What Is Co-Parenting?
While couples may choose to part ways, their relationship as parents never ends. Healthy co-parenting is divorcing or separating in such a way that you try to avoid the animosity or hurt feelings and be present for your kids. Co-parenting is about rising above those feelings and working with your ex to both be there for your kids.

It’s a very small minority of divorced parents that can truly do collaborative co-parenting, where they work together and get along completely for the sake of the children. More parents should aim for low-conflict co-parenting instead. You need to manage the conflict, at least when it comes to sharing the parenting duties with your ex.

15 Tips to Make Co-Parenting Work

Communicate with your ex Respectfully
Be respectful to your ex. Talk in a civil tone, without sarcasm conveyed by your tone, words or body language. Remember, they also want what is best for your children and you want your ex to talk and act respectfully with you, too.

Talk Directly to Your ex Respectfully
Go right to the source instead of talking to your ex “through” your kids. Communicate directly with each other. If you can’t have a civil conversation, try email or a service, such as

Respect Your Ex’s Time With the Kids
Be respectful of the other parent’s time with the children. Don’t intrude on the children’s time with their other parent by calling or texting too frequently. Avoid scheduling special children’s activities on the other parent’s time without first clearing it with your ex.

Make and Follow a Plan
Create and rely on a clear parenting plan that spells out in detail how various issues will be handled. The more detailed, the less you have to fight about….
• phone calls
• exchange of clothing
• when a child is sick
• homework to do or done
• drop off and pick up…. And who can do it if you are not available?

Take the Blame or at least do not openly criticize your ex
It’s easy to blame your ex, but “peace” suggests you don’t. When people blame the divorce on the ex-partner, hurt feelings will come out. You don’t want the kids to feel the animosity about your ex when they are with you. 

Stop the Leaks
Parents need to watch what they say when their kids are around. No blaming the other parent for things — for example, “We can’t buy you those new hockey skates because dad didn’t give us enough money.” Do not “badmouth” your ex. 

Keep Conflict at Bay
When there is any kind tension or conflict in the home, kids sleep poorly. And sleep affects every aspect of a child’s life. Keep conflict to a minimum in both homes and let your kids sleep easy.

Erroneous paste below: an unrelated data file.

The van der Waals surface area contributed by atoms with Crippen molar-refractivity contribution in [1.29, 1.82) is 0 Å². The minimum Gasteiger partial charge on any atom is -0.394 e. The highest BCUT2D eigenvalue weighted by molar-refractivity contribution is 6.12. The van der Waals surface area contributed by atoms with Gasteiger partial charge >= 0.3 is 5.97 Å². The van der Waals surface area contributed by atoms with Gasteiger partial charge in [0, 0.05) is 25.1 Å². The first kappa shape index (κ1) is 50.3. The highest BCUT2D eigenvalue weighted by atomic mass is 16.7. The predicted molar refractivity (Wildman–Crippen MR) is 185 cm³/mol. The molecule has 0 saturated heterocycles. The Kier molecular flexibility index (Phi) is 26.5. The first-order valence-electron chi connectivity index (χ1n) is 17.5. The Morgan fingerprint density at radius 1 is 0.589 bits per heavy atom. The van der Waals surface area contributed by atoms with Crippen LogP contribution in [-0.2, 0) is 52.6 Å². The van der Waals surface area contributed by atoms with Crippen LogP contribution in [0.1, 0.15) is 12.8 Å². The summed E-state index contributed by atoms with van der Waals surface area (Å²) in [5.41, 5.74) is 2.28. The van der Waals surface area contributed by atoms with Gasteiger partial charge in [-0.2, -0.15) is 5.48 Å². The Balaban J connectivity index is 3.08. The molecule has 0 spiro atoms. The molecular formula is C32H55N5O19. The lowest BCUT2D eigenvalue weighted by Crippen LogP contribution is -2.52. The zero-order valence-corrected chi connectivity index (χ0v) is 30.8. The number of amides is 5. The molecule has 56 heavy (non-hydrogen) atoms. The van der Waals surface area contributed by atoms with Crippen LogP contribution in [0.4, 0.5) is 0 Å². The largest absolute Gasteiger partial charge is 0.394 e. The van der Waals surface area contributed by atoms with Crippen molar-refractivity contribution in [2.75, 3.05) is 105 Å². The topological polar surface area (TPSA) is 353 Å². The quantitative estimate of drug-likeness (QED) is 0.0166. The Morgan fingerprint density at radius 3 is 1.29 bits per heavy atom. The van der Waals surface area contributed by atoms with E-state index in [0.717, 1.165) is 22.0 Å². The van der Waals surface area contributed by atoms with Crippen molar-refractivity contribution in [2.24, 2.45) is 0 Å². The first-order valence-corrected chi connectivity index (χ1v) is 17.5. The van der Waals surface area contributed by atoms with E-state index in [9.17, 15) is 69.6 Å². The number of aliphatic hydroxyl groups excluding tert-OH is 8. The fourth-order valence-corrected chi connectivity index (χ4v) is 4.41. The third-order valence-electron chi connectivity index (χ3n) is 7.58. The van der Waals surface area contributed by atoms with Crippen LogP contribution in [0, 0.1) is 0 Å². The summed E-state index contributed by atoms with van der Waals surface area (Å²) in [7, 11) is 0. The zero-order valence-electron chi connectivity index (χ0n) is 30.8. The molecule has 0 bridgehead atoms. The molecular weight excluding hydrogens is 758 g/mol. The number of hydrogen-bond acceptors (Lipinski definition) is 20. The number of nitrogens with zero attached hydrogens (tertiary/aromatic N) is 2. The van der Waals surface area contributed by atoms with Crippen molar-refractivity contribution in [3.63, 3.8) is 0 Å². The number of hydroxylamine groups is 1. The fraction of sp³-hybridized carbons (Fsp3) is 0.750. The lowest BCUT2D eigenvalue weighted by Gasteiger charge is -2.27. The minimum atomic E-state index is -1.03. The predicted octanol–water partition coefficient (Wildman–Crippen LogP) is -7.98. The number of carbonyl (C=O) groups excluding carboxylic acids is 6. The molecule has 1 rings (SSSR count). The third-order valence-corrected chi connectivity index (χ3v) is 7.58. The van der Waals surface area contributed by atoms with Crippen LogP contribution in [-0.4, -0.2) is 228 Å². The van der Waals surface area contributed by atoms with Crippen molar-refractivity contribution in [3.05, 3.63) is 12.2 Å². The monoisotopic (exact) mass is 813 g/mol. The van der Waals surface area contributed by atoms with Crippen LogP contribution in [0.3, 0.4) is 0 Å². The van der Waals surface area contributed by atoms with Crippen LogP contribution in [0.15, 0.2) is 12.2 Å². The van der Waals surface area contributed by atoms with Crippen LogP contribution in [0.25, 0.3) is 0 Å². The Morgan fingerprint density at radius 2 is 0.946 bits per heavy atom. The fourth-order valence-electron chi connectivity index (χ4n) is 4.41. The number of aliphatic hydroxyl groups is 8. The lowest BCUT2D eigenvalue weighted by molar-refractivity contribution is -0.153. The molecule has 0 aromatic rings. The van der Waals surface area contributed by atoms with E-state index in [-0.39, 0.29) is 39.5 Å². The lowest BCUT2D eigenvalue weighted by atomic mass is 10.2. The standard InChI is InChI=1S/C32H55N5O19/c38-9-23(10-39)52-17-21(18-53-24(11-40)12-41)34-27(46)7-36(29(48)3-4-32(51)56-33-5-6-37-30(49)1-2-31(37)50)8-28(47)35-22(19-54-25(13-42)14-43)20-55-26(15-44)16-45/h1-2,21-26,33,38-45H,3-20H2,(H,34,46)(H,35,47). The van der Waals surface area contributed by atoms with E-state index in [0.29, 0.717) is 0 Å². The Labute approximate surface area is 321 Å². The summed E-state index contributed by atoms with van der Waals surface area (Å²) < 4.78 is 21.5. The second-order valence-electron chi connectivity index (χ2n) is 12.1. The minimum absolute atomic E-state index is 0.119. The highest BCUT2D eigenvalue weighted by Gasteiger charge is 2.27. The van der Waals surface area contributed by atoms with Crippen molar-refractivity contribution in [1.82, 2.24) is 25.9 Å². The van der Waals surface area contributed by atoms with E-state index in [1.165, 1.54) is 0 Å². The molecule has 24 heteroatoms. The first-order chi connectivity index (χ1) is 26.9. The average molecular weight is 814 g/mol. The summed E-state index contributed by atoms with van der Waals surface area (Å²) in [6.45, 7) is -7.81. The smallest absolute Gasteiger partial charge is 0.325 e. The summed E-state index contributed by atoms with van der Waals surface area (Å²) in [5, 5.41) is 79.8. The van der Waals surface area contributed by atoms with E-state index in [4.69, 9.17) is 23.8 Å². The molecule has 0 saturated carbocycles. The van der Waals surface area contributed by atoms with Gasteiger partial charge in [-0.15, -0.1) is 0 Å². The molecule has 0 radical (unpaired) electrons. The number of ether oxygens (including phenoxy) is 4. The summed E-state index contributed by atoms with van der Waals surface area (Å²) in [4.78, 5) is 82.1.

Be Consistent
Both parents need to make sure that the kids’ schedules are pretty much the same at both houses. Sometimes things like sleep and bedtimes get a little loose, but when sleep is compromised, kids can get into trouble in all areas of their lives.

Team Sports activities…
Before signing up your child to play on a sports team, coordinate with your ex. Not only will there be shared expenses, but kids must be transported to practices and games during the weeks with each parent. Please cooperate when the activity is one your child really wants to participate in.

School: Homework, meetings, etc.
Be sure to help your child complete all school assignments on time. Make sure all information sent home from the school gets communicated to the other parent.

You CAN Have It Both Ways!
You do not have to have the same rules for the kids in both houses, but explain that the rules are different at Daddy and Mommy’s houses. (At Daddy’s house you can drink coke and at Mommy’s house you cannot.)

Agree on the Big Things
You need to agree on the big issues. If you find you and your ex-partner cannot agree on an important decision, such as a school choice, consult with an expert who can offer objective advice about what is best for your child.

Don’t Complain About Your Ex
Avoid the temptation to say negative things about your ex to your child or to use children as messengers or sounding boards for your complaints about your ex.

Talk Directly to Your Ex
Go right to the source instead of talking to your ex “through” your kids. Communicate directly with each other. If you can’t have a civil conversation, try email or a service, such as

Your kids will thank you for it.